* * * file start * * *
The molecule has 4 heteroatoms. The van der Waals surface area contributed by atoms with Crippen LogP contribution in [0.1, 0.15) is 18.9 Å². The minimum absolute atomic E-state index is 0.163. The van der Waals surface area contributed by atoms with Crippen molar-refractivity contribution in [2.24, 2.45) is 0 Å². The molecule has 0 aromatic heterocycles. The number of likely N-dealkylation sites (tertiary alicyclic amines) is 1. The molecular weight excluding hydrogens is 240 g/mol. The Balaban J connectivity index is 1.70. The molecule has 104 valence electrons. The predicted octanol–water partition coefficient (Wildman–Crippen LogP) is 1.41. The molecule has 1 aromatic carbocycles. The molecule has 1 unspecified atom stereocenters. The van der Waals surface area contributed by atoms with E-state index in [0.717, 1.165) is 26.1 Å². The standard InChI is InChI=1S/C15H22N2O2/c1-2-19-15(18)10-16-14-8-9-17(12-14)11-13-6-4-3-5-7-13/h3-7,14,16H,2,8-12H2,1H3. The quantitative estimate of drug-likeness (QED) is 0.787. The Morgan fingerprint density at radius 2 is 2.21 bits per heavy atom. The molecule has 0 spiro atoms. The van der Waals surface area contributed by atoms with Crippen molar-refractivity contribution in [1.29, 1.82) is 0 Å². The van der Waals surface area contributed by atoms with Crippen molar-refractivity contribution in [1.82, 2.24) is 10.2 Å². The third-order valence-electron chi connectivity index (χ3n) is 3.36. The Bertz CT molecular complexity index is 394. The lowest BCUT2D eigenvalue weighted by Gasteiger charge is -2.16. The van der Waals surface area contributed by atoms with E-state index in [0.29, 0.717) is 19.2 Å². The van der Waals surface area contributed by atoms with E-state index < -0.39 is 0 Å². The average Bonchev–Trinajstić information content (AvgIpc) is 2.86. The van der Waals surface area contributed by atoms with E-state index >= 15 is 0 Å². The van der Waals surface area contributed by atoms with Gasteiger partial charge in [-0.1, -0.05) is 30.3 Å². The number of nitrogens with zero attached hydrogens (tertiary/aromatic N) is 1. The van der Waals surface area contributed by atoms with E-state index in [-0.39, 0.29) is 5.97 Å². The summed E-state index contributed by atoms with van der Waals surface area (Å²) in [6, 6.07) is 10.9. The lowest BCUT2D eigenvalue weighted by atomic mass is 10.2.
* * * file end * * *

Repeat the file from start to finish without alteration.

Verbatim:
The molecule has 4 heteroatoms. The van der Waals surface area contributed by atoms with Crippen LogP contribution in [0.1, 0.15) is 18.9 Å². The minimum absolute atomic E-state index is 0.163. The van der Waals surface area contributed by atoms with Crippen molar-refractivity contribution in [2.24, 2.45) is 0 Å². The molecule has 0 aromatic heterocycles. The number of likely N-dealkylation sites (tertiary alicyclic amines) is 1. The molecular weight excluding hydrogens is 240 g/mol. The Balaban J connectivity index is 1.70. The molecule has 104 valence electrons. The predicted octanol–water partition coefficient (Wildman–Crippen LogP) is 1.41. The molecule has 1 aromatic carbocycles. The molecule has 1 unspecified atom stereocenters. The van der Waals surface area contributed by atoms with E-state index in [0.717, 1.165) is 26.1 Å². The standard InChI is InChI=1S/C15H22N2O2/c1-2-19-15(18)10-16-14-8-9-17(12-14)11-13-6-4-3-5-7-13/h3-7,14,16H,2,8-12H2,1H3. The quantitative estimate of drug-likeness (QED) is 0.787. The Morgan fingerprint density at radius 2 is 2.21 bits per heavy atom. The molecule has 0 spiro atoms. The van der Waals surface area contributed by atoms with Crippen molar-refractivity contribution in [1.29, 1.82) is 0 Å². The van der Waals surface area contributed by atoms with Crippen molar-refractivity contribution in [1.82, 2.24) is 10.2 Å². The third-order valence-electron chi connectivity index (χ3n) is 3.36. The Bertz CT molecular complexity index is 394. The lowest BCUT2D eigenvalue weighted by Gasteiger charge is -2.16. The van der Waals surface area contributed by atoms with E-state index in [0.29, 0.717) is 19.2 Å². The van der Waals surface area contributed by atoms with E-state index < -0.39 is 0 Å². The average Bonchev–Trinajstić information content (AvgIpc) is 2.86. The van der Waals surface area contributed by atoms with E-state index >= 15 is 0 Å². The van der Waals surface area contributed by atoms with Gasteiger partial charge in [-0.1, -0.05) is 30.3 Å². The number of nitrogens with zero attached hydrogens (tertiary/aromatic N) is 1. The van der Waals surface area contributed by atoms with E-state index in [-0.39, 0.29) is 5.97 Å². The summed E-state index contributed by atoms with van der Waals surface area (Å²) in [6, 6.07) is 10.9. The lowest BCUT2D eigenvalue weighted by atomic mass is 10.2.